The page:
To understand how conservation works in practice, we need to understand the institutional framework that both enables and constrains it. This includes the various agencies involved in land management across the country, as well as existing laws, policies, and commitments.
In Chapter 3, we saw that, outside of protected areas, the legal foundations of ecosystem-level conservation are limited and diffuse. Several provinces, but not all, have enacted some sort of legislation supporting sustainable development. In addition, conservation is often incorporated into laws governing specific types of land use, such as forest harvesting. This type of legislation enables conservation by providing high-level direction and authority for management intervention but typically does not compel specific action. A notable exception is federal and provincial legislation governing environmental assessments, which tends to be relatively prescriptive.
Additional support for ecosystem-level conservation is found in government policy. For example, all federal, provincial, and territorial governments have endorsed the 2020 Biodiversity Goals & Targets for Canada, which features ecosystem approaches (see Box 3.1, Chapter 3). Policy commitments such as these are generally aspirational—they define what we would like to accomplish with respect to conservation, but do not compel action or define accountability for implementation (AGC 2013). In practice, the level of effort put into individual policies reflects the priorities of the political party in power and therefore changes over time.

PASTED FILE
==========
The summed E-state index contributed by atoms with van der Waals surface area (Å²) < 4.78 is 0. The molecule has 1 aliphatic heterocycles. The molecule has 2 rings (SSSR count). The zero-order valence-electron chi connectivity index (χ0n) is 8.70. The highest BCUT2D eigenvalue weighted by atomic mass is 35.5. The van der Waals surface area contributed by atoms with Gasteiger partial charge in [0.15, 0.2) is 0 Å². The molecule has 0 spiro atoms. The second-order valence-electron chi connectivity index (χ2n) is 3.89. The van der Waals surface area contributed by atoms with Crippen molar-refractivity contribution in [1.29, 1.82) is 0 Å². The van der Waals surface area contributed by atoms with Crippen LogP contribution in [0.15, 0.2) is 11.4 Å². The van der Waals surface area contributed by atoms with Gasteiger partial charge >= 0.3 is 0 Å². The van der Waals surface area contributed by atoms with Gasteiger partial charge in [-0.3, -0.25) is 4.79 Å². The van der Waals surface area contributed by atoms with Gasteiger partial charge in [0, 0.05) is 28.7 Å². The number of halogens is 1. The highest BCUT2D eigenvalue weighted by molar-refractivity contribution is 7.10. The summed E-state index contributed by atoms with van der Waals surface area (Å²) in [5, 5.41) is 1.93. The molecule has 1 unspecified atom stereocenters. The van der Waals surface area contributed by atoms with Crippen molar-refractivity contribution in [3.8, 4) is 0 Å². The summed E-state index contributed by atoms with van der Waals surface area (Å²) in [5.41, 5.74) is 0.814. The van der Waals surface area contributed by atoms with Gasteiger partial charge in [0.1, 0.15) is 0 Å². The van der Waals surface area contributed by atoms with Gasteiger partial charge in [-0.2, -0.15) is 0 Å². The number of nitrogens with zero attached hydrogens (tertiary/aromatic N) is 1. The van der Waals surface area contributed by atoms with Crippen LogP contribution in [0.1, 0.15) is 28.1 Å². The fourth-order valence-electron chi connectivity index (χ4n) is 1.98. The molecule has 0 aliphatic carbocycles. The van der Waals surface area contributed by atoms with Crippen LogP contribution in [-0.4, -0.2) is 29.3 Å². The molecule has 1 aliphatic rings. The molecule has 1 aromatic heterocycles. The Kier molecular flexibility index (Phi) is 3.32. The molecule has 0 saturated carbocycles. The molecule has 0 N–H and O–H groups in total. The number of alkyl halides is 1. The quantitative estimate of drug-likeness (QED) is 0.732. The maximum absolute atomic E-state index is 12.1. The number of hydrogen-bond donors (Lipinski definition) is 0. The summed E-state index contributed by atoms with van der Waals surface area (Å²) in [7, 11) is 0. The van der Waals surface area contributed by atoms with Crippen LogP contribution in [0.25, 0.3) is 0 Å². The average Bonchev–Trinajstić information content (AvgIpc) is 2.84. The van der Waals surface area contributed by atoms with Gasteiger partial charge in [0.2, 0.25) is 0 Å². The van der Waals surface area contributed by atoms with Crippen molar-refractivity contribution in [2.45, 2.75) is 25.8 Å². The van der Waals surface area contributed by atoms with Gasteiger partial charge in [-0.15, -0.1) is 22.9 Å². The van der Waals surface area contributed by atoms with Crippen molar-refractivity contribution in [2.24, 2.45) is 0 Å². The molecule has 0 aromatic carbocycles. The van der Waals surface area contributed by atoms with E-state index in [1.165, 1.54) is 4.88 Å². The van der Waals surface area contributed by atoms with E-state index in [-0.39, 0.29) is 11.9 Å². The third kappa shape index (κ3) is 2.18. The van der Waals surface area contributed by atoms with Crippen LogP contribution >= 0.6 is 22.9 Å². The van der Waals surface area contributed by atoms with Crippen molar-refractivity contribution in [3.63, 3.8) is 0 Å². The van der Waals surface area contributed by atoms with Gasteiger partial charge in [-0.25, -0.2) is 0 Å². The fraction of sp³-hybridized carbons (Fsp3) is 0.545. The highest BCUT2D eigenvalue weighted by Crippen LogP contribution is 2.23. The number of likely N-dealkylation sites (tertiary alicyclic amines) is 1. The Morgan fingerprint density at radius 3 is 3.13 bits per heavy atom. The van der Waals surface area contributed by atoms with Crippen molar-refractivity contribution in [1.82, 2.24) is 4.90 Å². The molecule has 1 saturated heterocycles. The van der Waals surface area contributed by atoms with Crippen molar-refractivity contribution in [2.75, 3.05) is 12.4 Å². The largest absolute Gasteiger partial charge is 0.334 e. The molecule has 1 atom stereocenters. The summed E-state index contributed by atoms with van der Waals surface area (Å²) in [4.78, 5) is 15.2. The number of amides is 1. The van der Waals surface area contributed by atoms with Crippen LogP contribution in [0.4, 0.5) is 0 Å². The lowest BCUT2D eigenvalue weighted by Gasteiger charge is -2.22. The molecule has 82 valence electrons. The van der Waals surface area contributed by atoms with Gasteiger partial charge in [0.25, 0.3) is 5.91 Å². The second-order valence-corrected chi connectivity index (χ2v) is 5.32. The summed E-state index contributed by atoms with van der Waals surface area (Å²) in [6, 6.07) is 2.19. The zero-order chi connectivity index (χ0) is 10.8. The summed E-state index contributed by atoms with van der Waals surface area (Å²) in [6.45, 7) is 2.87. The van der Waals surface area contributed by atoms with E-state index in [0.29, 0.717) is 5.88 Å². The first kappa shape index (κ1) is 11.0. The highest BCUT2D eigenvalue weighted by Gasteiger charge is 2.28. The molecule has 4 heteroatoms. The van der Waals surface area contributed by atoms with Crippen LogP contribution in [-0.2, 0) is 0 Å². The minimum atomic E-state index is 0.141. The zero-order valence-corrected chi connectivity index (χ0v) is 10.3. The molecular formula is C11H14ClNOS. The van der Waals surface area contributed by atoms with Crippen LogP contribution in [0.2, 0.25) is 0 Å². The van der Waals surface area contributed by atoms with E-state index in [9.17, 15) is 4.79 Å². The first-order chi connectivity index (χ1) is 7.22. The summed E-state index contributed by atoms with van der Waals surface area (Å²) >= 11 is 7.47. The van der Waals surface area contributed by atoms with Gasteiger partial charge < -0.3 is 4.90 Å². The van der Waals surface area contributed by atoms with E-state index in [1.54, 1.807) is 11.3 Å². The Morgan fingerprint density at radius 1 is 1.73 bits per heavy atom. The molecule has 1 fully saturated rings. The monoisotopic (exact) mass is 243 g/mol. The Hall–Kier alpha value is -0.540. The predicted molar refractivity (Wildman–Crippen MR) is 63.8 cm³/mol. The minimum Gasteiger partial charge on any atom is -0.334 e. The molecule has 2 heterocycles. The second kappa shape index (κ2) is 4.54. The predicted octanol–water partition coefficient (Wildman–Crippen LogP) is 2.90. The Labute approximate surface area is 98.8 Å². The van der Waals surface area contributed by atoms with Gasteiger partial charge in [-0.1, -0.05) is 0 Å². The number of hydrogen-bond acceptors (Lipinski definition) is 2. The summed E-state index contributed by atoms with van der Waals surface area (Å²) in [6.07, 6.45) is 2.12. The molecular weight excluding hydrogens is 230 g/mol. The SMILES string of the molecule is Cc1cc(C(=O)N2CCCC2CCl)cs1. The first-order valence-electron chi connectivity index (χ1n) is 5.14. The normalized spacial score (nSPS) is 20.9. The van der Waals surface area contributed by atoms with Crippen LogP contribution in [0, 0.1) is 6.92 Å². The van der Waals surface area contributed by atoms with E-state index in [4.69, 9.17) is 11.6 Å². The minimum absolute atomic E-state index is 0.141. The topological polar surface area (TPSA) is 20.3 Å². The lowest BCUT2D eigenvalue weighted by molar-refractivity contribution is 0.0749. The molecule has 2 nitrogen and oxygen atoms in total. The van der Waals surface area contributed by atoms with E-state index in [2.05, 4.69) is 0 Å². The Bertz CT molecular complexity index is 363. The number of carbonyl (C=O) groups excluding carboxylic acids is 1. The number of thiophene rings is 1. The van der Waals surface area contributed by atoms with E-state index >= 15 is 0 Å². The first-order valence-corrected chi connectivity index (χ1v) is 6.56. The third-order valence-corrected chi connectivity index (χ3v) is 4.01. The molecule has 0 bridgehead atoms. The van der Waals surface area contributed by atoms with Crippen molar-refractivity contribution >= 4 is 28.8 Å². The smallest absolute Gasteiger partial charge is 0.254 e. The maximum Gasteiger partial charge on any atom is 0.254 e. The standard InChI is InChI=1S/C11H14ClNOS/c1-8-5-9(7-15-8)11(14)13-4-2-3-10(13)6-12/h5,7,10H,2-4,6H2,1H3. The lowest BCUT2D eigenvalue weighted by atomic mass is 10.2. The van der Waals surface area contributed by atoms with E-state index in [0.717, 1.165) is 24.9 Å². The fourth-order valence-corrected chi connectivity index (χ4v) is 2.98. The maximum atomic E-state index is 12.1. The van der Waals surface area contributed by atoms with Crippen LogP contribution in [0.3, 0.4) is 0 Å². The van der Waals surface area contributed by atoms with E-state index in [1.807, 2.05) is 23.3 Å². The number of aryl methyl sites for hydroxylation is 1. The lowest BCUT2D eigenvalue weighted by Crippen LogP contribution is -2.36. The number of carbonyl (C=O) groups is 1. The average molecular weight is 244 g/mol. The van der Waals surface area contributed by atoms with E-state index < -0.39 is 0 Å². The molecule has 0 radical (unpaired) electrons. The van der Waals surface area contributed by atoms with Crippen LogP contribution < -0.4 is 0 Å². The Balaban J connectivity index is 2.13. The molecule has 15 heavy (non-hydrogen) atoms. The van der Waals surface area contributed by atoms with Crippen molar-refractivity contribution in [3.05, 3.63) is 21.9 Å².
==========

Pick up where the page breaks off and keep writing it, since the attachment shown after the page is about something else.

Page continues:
The implementation of ecosystem-level conservation on public lands is generally overseen by provincial and territorial governments. The federal government’s role is mainly supportive, providing funding and helping to align approaches across the country. In addition, the federal government takes an active role in implementing ecosystem-level conservation within national parks, where the maintenance of ecosystem integrity is mandated by law. On private lands, responsibility for conservation rests mainly with individual landowners.
At the provincial level, responsibility for ecosystem-based conservation is divided among ministries that manage specific industrial sectors (Fig. 7.2). Effective integration among sectoral ministries is usually lacking, and this presents an impediment to the delivery of conservation measures. Provincial fish and wildlife departments are also engaged but have little authority over land use. In most provinces, environment ministries are mainly concerned with issues such as water quality and climate change rather than biodiversity conservation.
Because resource companies and farmers are responsible for most landscape disturbances, they have a central role in ecosystem-level conservation. Many conservation measures involve modifications to their operating practices, and they typically bear the cost of implementing these measures. ENGOs, Indigenous communities, and other stakeholders are also important actors, stimulating conservation action and providing a voice for biodiversity in land-use deliberations.
In the following sections, we will review the main approaches used in ecosystem-level conservation. We will examine how each approach works and what it is intended to accomplish. We will also discuss how these approaches are applied in real-world settings, where conservation objectives must be balanced against competing land-use objectives.
Most ecosystem-level conservation approaches are tailored to specific industrial sectors, and this is how we will discuss them. However, integrated approaches also exist, and we will turn to these at the end of the chapter. Discussion of monitoring and adaptive management will be deferred to Chapter 10 because these approaches are not specific to ecosystem-level conservation.